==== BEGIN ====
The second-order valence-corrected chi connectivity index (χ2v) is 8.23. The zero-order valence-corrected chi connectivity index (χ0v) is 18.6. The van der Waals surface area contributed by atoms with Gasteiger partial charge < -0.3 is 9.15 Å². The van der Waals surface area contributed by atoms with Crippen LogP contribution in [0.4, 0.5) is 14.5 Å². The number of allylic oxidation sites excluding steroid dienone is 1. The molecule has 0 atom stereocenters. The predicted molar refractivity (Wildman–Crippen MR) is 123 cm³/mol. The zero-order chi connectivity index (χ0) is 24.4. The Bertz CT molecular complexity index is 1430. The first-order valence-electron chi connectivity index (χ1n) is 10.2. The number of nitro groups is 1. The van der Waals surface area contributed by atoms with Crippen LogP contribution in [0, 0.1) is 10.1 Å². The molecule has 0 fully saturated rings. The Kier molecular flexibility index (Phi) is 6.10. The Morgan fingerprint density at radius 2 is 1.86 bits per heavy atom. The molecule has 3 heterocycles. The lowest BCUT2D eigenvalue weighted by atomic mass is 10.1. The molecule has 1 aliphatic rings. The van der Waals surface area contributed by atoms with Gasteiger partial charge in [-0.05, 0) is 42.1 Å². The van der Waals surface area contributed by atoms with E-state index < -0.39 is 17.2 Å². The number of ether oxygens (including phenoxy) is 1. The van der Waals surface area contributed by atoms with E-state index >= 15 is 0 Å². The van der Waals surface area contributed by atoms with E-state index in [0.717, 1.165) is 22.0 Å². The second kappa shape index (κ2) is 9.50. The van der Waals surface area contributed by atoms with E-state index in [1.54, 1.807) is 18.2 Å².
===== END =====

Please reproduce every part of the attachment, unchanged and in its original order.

The second-order valence-corrected chi connectivity index (χ2v) is 8.23. The zero-order valence-corrected chi connectivity index (χ0v) is 18.6. The van der Waals surface area contributed by atoms with Gasteiger partial charge < -0.3 is 9.15 Å². The van der Waals surface area contributed by atoms with Crippen LogP contribution in [0.4, 0.5) is 14.5 Å². The number of allylic oxidation sites excluding steroid dienone is 1. The molecule has 0 atom stereocenters. The predicted molar refractivity (Wildman–Crippen MR) is 123 cm³/mol. The zero-order chi connectivity index (χ0) is 24.4. The Bertz CT molecular complexity index is 1430. The first-order valence-electron chi connectivity index (χ1n) is 10.2. The number of nitro groups is 1. The van der Waals surface area contributed by atoms with Crippen LogP contribution in [0, 0.1) is 10.1 Å². The molecule has 0 fully saturated rings. The Kier molecular flexibility index (Phi) is 6.10. The Morgan fingerprint density at radius 2 is 1.86 bits per heavy atom. The molecule has 3 heterocycles. The lowest BCUT2D eigenvalue weighted by atomic mass is 10.1. The molecule has 1 aliphatic rings. The van der Waals surface area contributed by atoms with Gasteiger partial charge in [-0.05, 0) is 42.1 Å². The van der Waals surface area contributed by atoms with E-state index < -0.39 is 17.2 Å². The number of ether oxygens (including phenoxy) is 1. The van der Waals surface area contributed by atoms with E-state index >= 15 is 0 Å². The van der Waals surface area contributed by atoms with E-state index in [0.717, 1.165) is 22.0 Å². The second kappa shape index (κ2) is 9.50. The van der Waals surface area contributed by atoms with E-state index in [1.54, 1.807) is 18.2 Å².